Panorama 1080 – Students. Sint-Jans-Molenbeek. ‘Delta’. Urban art

Panorama 1080, a collective composed of four KU Leuven master students Marjoleine Delva, Maria Vasquez, Yesim Bektas and Michelle Hernandez, is organizing a children’s exhibition in Brussels (Sint-Jans-Molenbeek). With MIMA’s current exhibition A Friendly Takeover, Panorama 1080 is juxtaposing some of the most current topics in Brussels in an effort to shed light on the issues of intercultural interactions amongst children finding their identity in Brussels and flexing their voice through street art. You are invited to partake in the youth’s exhibition on Friday 28 April 2017 from 14h00-18h00 at ‘The Malterie’, Henegouwenkaai 41/43, Sint-Jans-Molenbeek.

Panorama 1080 is a cultural and arts educative project for children of Sint-Jans-Molenbeek with a twofold objective. On the one hand it’s an art educative project for school aged children that aims to give them a unique artistic experience. It’s a project for kids, by kids. It aims to stimulate their creativity by giving them the opportunity to create their own artwork in the format of a workshop, which contributes to their general identity formation. Specifically, Panorama 1080 aims to give these children a total experience into the urban art world. In order to do this, Panorama 1080 will work in conjunction with MIMA’s exhibition by Boris Tellegen aka ‘Delta’.


‘A Friendly Takeover’ by Boris Tellegen at the MIMA

The program will expose local children to street art on exhibition at MIMA, guide them to generate their own artistic style, and give them tools to explore self and expression through street art style graffiti. Through a series of three encounters, pupils in 6th grade at Vier Winden Basisschool will first learn about Tellegen’s art, what it represents, and ways to interpret it. In a guided workshop, pupils will then create their own version of street art graffiti on cardboard with provided materials. In that way they can develop the skill of making art themselves and the process that goes with it. Finally, they will exhibit their art for their families, school, and neighborhood to share their world views with their community.

Secondly, Panorama 1080 has a broader purpose to include others in the project: parents, the neighborhood, people from outside Brussels by concluding the project with a public exhibition. In that way the broader purpose is to encourage out a more positive image of the community of Sint-Jans-Molenbeek. Panorama 1080 is eager to break down stereotypes around this district as a poor or even dangerous ghetto. As a melting pot of customs, cultures, languages, and peoples, Sint-Jans-Molenbeek is a unique forum to explore the concept of individuals and societies. Or as said with the words of the Brussels writer and political philosopher Bleri Lleshi: “Brussels is a city without an owner. This city is a collection of people from all corners of the world. There are so many differences here. In cultures, traditions, languages, religions, norms and values. We can hardly do anything else than start from those differences. What connects people from Brussels aren’t just resemblances, like everywhere else in the world, but also differences. That’s exactly the reason why Brussels, the most diverse city in the world, is the lab of the future.” (Bleri Lleshi, Inaya: Brief aan mijn kind, 125). It’s this uniqueness of Sint-Jans-Molenbeek and Brussels in general that Panorama 1080 wants to express in a creative way.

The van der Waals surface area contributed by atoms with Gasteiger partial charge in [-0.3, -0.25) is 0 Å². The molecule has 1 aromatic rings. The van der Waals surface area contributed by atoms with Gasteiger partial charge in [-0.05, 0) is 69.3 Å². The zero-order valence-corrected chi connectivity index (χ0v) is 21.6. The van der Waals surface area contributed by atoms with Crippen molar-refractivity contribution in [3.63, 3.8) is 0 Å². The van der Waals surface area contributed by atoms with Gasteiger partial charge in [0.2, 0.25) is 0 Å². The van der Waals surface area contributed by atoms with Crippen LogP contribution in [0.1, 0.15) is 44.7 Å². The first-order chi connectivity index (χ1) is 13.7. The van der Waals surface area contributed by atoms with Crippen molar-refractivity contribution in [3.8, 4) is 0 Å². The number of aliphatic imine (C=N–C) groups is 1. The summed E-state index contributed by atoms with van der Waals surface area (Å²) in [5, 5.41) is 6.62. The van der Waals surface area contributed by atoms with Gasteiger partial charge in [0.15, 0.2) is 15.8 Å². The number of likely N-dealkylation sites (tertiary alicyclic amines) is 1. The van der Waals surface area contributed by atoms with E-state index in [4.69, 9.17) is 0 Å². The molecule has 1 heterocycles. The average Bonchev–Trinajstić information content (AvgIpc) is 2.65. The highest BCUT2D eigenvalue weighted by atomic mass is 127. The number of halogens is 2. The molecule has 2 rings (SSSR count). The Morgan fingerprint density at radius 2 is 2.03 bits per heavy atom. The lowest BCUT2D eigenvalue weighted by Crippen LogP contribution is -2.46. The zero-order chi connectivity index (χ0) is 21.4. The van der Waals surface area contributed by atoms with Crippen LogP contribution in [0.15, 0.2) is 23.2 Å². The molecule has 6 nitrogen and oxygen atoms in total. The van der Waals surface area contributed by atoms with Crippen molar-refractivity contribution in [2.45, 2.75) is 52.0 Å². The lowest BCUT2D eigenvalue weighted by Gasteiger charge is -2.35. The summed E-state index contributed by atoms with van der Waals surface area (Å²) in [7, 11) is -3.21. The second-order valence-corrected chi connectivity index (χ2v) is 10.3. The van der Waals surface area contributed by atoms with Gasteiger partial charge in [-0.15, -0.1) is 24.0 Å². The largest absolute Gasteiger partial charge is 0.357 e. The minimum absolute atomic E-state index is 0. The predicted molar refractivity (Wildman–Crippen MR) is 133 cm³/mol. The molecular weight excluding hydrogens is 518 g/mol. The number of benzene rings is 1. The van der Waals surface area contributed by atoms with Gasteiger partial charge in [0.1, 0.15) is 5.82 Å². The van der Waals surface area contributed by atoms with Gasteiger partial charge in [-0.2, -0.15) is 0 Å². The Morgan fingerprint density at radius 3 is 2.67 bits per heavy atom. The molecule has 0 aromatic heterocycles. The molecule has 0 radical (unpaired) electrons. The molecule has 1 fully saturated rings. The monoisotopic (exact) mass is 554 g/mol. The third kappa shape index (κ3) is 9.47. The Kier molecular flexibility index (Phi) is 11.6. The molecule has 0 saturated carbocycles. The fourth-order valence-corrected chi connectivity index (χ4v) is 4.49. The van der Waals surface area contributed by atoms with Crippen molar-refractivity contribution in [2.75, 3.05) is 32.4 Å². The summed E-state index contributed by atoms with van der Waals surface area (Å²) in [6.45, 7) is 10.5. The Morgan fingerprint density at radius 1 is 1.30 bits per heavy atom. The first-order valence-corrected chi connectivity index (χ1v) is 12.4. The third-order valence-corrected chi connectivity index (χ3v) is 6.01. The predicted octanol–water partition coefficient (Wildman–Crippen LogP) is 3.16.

The children’s art will be exhibited on Friday 28 April 2017 from 14h00-18h00 at ‘The Malterie’, Henegouwenkaai 41/43, Sint-Jans-Molenbeek.

The exhibition will be in Dutch. Participation is free and open to all. For more information, please visit: